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August 9, 1937 ~ July 11, 2023 (age 85) 85 Years Old
James E. Neumann, 85, died of an aneurysm in his brain July 11 at Mercy Hospital in Iowa City. His family was with him. An art show and celebration of life is being planned for a later date.
Mr. Neumann spent his youngest years in and near Arenzville, Illinois. The family moved to Chicago when his father was appointed pastor at Luther Memorial Church on Wilson Avenue. He often shared stories about delivering the Chicago Tribune, taking the El downtown for piano lessons, and life on the Chicago streets. He was proud of a scholarship he received for art classes at the Art Institute and of his alma mater Lane Tech College Prep High School. He majored in art at Colorado College.
After graduation, he enlisted in the army and was stationed in the demilitarized zone in Korea.
He received his MA in printmaking and later his MFA in painting at the University of Iowa. It was there he met his future wife by winking at her across the print room. He was an excellent winker. They were married in Burlington at the bride’s family home overlooking the Mississippi.
Mr. Neumann always said that art was what he was meant to do. His first jobs were as gallery director at the Asheville Museum of Art and then as Director of Education at the Greenville County Museum of Art. Most significantly, he taught printmaking for 30 plus years at Western Illinois University in Macomb. Devoted to his students, he worked alongside them in his print room, teaching by example, demonstration and philosophy. Although formally trained in Intaglio and relief techniques, he was interested in many different mediums and made sculptures, lithographs, and weavings. He built tables, bookcases, music stands, toys and a screened-in porch on the back of the house. After retiring and while waiting on the transplant list, he learned to make pots. In his eighties he worked primarily in ink pen and acrylic paint and often stated that he was making the best art of his life. He made art every day, including the day he died. His daughters agree that he was the best dad. He taught them to make prints, to really look at things, to draw with a sharp pencil. He taught one to build structures strong and secure and he taught the other that if you handed over the hammer to your father he would finish the nail. He always carried their violins.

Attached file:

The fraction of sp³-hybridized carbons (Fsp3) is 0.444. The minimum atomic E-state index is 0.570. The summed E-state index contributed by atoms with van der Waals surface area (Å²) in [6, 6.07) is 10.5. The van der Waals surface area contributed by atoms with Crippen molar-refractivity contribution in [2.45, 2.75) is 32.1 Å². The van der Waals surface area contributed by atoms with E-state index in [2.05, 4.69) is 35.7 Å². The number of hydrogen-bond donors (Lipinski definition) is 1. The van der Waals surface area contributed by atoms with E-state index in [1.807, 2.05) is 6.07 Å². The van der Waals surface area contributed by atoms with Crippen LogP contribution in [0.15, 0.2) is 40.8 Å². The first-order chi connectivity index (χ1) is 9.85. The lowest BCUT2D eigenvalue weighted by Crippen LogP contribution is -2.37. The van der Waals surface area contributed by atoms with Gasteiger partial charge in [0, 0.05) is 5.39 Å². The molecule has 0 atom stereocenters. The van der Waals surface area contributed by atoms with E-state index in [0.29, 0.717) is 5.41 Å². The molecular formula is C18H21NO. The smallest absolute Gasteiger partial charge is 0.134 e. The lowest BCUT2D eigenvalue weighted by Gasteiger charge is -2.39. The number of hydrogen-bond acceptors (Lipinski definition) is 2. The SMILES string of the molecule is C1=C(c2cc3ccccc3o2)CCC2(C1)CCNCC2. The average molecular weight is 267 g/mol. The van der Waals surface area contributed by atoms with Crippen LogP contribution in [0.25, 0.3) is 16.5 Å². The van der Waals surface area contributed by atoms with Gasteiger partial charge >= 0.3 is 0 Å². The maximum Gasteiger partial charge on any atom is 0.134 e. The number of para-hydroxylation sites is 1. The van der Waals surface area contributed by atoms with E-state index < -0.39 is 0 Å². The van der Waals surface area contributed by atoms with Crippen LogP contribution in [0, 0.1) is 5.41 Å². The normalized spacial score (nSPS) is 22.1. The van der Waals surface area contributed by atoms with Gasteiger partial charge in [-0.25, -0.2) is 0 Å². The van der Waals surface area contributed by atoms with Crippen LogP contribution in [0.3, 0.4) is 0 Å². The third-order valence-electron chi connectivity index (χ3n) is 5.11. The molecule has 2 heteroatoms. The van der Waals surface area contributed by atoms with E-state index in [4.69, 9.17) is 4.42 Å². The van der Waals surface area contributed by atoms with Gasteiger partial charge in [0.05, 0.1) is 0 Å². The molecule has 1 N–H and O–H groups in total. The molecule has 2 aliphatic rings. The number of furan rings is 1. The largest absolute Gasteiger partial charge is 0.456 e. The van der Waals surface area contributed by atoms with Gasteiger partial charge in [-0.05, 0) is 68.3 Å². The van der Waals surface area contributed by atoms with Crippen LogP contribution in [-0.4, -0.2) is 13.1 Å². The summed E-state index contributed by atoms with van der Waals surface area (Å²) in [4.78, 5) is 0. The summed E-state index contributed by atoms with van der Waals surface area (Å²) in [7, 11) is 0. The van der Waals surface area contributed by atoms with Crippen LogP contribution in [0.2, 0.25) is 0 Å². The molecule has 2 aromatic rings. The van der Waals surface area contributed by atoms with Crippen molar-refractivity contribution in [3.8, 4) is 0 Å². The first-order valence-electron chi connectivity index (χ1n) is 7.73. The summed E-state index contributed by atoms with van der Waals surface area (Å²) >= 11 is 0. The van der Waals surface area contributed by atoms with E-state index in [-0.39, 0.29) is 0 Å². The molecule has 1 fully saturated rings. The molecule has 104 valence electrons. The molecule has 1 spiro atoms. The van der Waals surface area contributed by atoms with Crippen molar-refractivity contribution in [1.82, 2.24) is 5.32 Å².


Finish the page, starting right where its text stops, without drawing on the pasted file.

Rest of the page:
Mr. Neumann had health challenges throughout his life including two brain bleeds and a brain operation. He was diagnosed with idiopathic cirrhosis of the liver in his early 60s. In 2008 he received the miracle of a liver transplant. His grandson said “I got to know Grandfather for 21 years, and I was not supposed to. He was supposed to die when I was 5.” The family is forever thankful to the transplant team at the UI, health care providers who have cared for him over the years and the anonymous donor who gave him extra time.
Anyone wishing to donate funds in his honor might consider the Iowa Donor network, or a similar network near them.
He was preceded in death by his father, mother and brother Michael.
Survivors include his wife of 57 years Jean Cooper Neumann, daughters Mary and Helen, grandchildren Irene Rose and Billy James, siblings Krista and David, and many loved cousins, and nieces and nephews. He also leaves behind a cat named Maude and 4000 pots.